Through its portrayal of King Ghidorah, the MonsterVerse flipped one of the worst trends in Toho’s Godzilla movies. Having appeared in more movies than any other Toho villain, Ghidorah has a well-earned reputation as Godzilla’s archenemy. For that reason, it was fitting that Legendary chose the three-headed monster to serve as Godzilla’s main rival in Godzilla: King of the Monsters.

His MonsterVerse debut provided a unique twist on his conflict with Godzilla. Unlike previous versions of Monster Zero, Ghidorah was depicted as an ancient rival to Godzilla who lost to the Titan thousands of years ago. One aspect of him that was consistent with his Toho counterpart was that the MonsterVerse’s Ghidorah turned out to be an extraterrestrial threat. Having failed to account for this key difference between him and other Titans, the human villains miscalculated his place in the natural world, which led to Ghidorah nearly bringing humanity to its knees at the end of the film.

King Ghidorah Was Mind-Controlled In Most Of His Godzilla Movies

Interestingly, the story given to Ghidorah in King of the Monsters stands in stark contrast to most of the movies that used character. Despite being Godzilla’s main opponent in so many movies, Ghidorah, the Three-Headed Monster is the only one where he was used as a truly evil force acting of his own volition. After his debut movie, Toho moved in a different direction. In the sequel, Invasion of Astro Monster, Ghidorah was back as the villain, but wasn’t actually responsible for his actions; instead, he was under the control of an alien race known as the Xiliens. This scenario repeated itself in Destroy All Monsters, which saw Ghidorah under the thrall of another alien species, the Kilaaks.

Courtesy of the Nebulans, Ghidorah was a victim of mind control for a third time in Godzilla vs. Gigan. When it reintroduced Monster Zero for the Heisei era reboot in Godzilla vs. King Ghidorah, it brought back the same plot device, making Ghidorah a mindless weapon of the Futurians. After he was killed by Godzilla and revived as Mecha-King Ghidorah, he was finally free of their influence, but still unable to fight under his own power. This time, he was a minion of the humans, who mind-controlled him into serving as a guardian against Godzilla. Again, Ghidorah was allowed no semblance of free will.

The MonsterVerse Proved Its Ghidorah is Nothing Like Toho’s

Godzilla 2 King of the Monsters Ghidorah

If Emma and Jonah’s scheme in Godzilla: King of the Monsters had gone as planned, the MonsterVerse version of Ghidorah would have fallen sway to this all too familiar trope as well. Their intention was to use the Titans to effectively reset civilization. Under the impression that all Titans adhere to a natural order, they were confident that the destruction caused by the Titans wouldn’t get out of hand. What they didn’t count on was the reveal that Ghidorah isn’t from Earth; as an alien, Ghidorah had no regard for the planet’s ecosystem and sought to terraform it in his image.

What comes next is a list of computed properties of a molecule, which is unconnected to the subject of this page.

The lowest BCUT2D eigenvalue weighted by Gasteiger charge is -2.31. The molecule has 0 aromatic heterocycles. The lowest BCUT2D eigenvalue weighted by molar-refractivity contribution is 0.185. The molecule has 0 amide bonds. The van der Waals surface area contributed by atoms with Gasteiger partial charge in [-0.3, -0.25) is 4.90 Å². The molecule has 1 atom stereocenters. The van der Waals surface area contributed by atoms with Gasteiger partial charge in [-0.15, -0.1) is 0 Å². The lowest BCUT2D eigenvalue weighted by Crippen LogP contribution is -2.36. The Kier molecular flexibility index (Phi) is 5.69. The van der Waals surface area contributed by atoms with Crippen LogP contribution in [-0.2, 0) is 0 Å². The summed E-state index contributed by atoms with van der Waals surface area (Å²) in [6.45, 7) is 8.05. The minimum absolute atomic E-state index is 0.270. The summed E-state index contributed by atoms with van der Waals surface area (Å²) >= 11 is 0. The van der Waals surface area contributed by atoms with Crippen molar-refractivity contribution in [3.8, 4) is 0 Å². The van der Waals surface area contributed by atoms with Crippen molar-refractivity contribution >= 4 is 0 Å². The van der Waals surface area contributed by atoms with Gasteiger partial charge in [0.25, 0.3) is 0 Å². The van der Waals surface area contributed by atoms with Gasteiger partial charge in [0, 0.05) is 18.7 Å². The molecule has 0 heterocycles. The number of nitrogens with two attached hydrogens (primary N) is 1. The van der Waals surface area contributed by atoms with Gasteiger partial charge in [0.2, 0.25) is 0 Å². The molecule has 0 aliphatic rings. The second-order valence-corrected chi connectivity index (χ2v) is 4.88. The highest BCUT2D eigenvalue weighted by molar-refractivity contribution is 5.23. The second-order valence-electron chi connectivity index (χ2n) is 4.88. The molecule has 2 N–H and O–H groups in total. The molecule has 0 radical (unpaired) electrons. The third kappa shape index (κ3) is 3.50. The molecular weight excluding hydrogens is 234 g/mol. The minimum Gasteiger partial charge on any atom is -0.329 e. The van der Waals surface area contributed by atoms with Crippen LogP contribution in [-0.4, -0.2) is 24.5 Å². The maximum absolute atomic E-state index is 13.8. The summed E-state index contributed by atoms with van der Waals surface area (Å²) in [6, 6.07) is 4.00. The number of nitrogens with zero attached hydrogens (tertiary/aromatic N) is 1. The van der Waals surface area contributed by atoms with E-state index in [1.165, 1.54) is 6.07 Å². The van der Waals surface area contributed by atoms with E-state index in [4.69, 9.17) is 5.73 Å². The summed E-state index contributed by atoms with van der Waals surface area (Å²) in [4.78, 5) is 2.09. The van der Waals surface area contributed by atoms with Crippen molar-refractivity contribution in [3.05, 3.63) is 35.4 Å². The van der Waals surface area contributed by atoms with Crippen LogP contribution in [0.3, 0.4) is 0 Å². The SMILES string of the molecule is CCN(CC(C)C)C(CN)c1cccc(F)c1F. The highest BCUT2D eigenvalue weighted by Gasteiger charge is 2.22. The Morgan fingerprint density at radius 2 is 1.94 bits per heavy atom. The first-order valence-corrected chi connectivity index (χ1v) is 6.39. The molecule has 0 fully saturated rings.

By behaving in this manner, Ghidorah demonstrated how different he is from the kaiju that terrorized Earth in Destroy All Monsters, Godzilla vs. Gigan, Godzilla vs. King Ghidorah, and Invasion of Astro Monster. Whereas those interpretations of the fan-favorite kaiju were pawns in other people’s plans, the MonsterVerse’s Ghidorah answered to no one. The humans’ failure to understand that until it was too late is ultimately what set up the bulk of the movie’s action.

Godzilla vs. Kong Continued King of the Monsters’ Best Ghidorah Change

Even while shifting focus from Ghidorah to Mechagodzilla, Godzilla vs. Kong found a way to double down on this new theme. The movie revealed that Ghidorah’s missing head from King of the Monsters was used by APEX to bring the MonsterVerse’s take on Mechagodzilla to life. And apparently, it was the head that was to blame for Mechagodzilla’s destructive rampage at the end of the movie. Mechagodzilla was meant to be a weapon of APEX, but this plan was derailed when the monster developed a mind of its own. This can only be attributed to the role Ghidorah’s head played in Mechagodzilla’s origin, meaning that it was Ghidorah’s spirit that took control of the creature.

By taking this route, Godzilla vs. Kong reinforced the notion that Ghidorah can’t be controlled. Similar to what went wrong in King of the Monsters, humans wrongly believed that Ghidorah could be used to serve their interests, only for it to backfire horribly. In a sense, the MonsterVerse made its Ghidorah immune to mind control, which is the reverse of his susceptibility to it in Toho’s movies. Taking the classic Godzilla villain’s greatest weakness and flipping it on its head helped cement the MonsterVerse’s Ghidorah as the best version of the monster yet.

Source link